One of the largest scumballs in the industry gets to spend some quality time behind bars.
Back in 2014 a new ‘cryptocurrency’ was founded and within a year or two, it was making the big time. It was the Bitcoin killer, its representatives claimed. There were a lot of red flags around OneCoin, and most of the crypto world was certain it was a Ponzi scheme – with early investors being paid ‘returns’ from new entrants. But that didn’t stop people throwing money at it. Its team shilled it aggressively to ordinary investors, who bought in to the tune of over $4 billion as they saw the price rise.
Of course, it couldn’t last. Investors were promised a stake in a mining operation run by the company, and 500-1,000% returns with little risk. But none of it existed, not even a token effort at a blockchain. Tokens didn’t trade on the open market – there were no tokens. The price was set solely by the company. As a statement from the FBI clarified: ‘Unlike authentic cryptocurrencies, which maintain records of their investors’ transaction history, OneCoin had no real value. It offered investors no method of tracing their money, and it could not be used to purchase anything. In fact, the only ones who stood to benefit from its existence were its founders and co-conspirators.’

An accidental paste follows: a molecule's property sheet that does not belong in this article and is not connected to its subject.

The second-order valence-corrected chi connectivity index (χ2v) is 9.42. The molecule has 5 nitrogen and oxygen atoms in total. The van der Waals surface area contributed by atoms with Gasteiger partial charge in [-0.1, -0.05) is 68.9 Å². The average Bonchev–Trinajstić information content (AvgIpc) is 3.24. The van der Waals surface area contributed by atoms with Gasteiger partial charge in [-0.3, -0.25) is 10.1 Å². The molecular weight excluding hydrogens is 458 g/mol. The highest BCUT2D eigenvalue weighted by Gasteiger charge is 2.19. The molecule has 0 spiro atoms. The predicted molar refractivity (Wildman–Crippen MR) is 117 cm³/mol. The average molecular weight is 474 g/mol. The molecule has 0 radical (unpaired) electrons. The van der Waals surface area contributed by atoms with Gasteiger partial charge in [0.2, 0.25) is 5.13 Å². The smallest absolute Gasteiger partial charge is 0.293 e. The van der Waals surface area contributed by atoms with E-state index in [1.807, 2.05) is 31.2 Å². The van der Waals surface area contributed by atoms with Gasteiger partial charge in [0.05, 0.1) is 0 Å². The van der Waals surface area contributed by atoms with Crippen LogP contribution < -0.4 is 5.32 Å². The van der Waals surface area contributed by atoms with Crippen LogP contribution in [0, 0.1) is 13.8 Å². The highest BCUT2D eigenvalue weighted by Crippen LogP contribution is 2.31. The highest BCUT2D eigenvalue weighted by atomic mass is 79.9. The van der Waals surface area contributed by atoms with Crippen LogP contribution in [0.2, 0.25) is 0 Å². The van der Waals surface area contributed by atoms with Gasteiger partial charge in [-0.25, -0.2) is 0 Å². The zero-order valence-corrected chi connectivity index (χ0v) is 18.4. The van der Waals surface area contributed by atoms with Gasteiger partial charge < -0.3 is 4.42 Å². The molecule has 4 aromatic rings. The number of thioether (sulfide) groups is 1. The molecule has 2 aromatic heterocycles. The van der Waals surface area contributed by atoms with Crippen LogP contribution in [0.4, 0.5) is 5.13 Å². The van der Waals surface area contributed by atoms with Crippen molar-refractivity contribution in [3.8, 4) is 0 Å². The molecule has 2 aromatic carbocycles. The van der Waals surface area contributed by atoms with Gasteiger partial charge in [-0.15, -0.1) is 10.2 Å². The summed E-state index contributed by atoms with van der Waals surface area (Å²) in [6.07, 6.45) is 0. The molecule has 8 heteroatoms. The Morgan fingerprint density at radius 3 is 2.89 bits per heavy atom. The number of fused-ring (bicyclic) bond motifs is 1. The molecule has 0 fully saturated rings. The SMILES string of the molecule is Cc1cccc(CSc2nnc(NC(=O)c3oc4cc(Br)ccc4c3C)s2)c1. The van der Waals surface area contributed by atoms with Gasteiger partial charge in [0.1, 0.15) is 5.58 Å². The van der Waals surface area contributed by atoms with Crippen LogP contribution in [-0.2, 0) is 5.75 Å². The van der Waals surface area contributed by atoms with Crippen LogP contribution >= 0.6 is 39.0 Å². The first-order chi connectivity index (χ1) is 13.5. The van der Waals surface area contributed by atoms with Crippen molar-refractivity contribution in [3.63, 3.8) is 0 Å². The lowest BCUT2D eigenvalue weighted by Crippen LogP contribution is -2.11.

Now, law enforcement has caught up with OneCoin. The leader of the scheme was recently arrested in the US. Ruja Ignatova founded OneCoin in Bulgaria in 2014, but stepped back and disappeared from sight in 2017, when the heat had started building. By then, her brother Konstantin Ignatov was the head figure of movement. He was picked up at LA International Airport on charges of wire fraud, which can carry a sentence of 20 years.
OneCoin was a particularly nasty scam, preying on gullible investors who saw the hype behind crypto and wanted to make money out of it without really understanding anything. It was based on trust in OneCoin and its representatives, which is ultimately what proved to be its downfall – there was nothing tangible behind the empty promises.
While investors won’t get much, if any of their money back, it’s good to know that some of the industry’s worst scammers are getting their comeuppance.
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